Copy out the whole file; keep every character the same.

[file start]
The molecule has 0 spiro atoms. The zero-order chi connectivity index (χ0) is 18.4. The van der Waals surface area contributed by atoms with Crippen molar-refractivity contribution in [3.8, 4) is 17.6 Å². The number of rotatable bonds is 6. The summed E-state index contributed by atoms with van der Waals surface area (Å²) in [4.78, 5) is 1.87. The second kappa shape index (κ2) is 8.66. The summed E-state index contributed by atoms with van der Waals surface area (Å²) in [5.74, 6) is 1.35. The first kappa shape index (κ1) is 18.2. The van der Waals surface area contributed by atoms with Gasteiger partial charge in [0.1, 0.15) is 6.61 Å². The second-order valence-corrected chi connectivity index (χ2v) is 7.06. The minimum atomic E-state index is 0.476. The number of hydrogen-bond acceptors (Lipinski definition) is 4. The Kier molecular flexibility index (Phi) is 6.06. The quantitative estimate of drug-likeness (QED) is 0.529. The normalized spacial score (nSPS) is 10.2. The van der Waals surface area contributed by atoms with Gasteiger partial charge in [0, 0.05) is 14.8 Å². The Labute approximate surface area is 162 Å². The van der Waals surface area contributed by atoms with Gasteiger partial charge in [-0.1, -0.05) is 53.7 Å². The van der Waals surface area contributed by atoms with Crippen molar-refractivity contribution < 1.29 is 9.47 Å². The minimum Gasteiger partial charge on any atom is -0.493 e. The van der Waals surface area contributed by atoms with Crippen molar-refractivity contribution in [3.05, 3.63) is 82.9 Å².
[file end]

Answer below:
The molecule has 0 spiro atoms. The zero-order chi connectivity index (χ0) is 18.4. The van der Waals surface area contributed by atoms with Crippen molar-refractivity contribution in [3.8, 4) is 17.6 Å². The number of rotatable bonds is 6. The summed E-state index contributed by atoms with van der Waals surface area (Å²) in [4.78, 5) is 1.87. The second kappa shape index (κ2) is 8.66. The summed E-state index contributed by atoms with van der Waals surface area (Å²) in [5.74, 6) is 1.35. The first kappa shape index (κ1) is 18.2. The van der Waals surface area contributed by atoms with Gasteiger partial charge in [0.1, 0.15) is 6.61 Å². The second-order valence-corrected chi connectivity index (χ2v) is 7.06. The minimum atomic E-state index is 0.476. The number of hydrogen-bond acceptors (Lipinski definition) is 4. The Kier molecular flexibility index (Phi) is 6.06. The quantitative estimate of drug-likeness (QED) is 0.529. The normalized spacial score (nSPS) is 10.2. The van der Waals surface area contributed by atoms with Gasteiger partial charge in [0, 0.05) is 14.8 Å². The Labute approximate surface area is 162 Å². The van der Waals surface area contributed by atoms with Gasteiger partial charge in [-0.1, -0.05) is 53.7 Å². The van der Waals surface area contributed by atoms with Crippen molar-refractivity contribution < 1.29 is 9.47 Å². The minimum Gasteiger partial charge on any atom is -0.493 e. The van der Waals surface area contributed by atoms with Crippen molar-refractivity contribution in [3.05, 3.63) is 82.9 Å².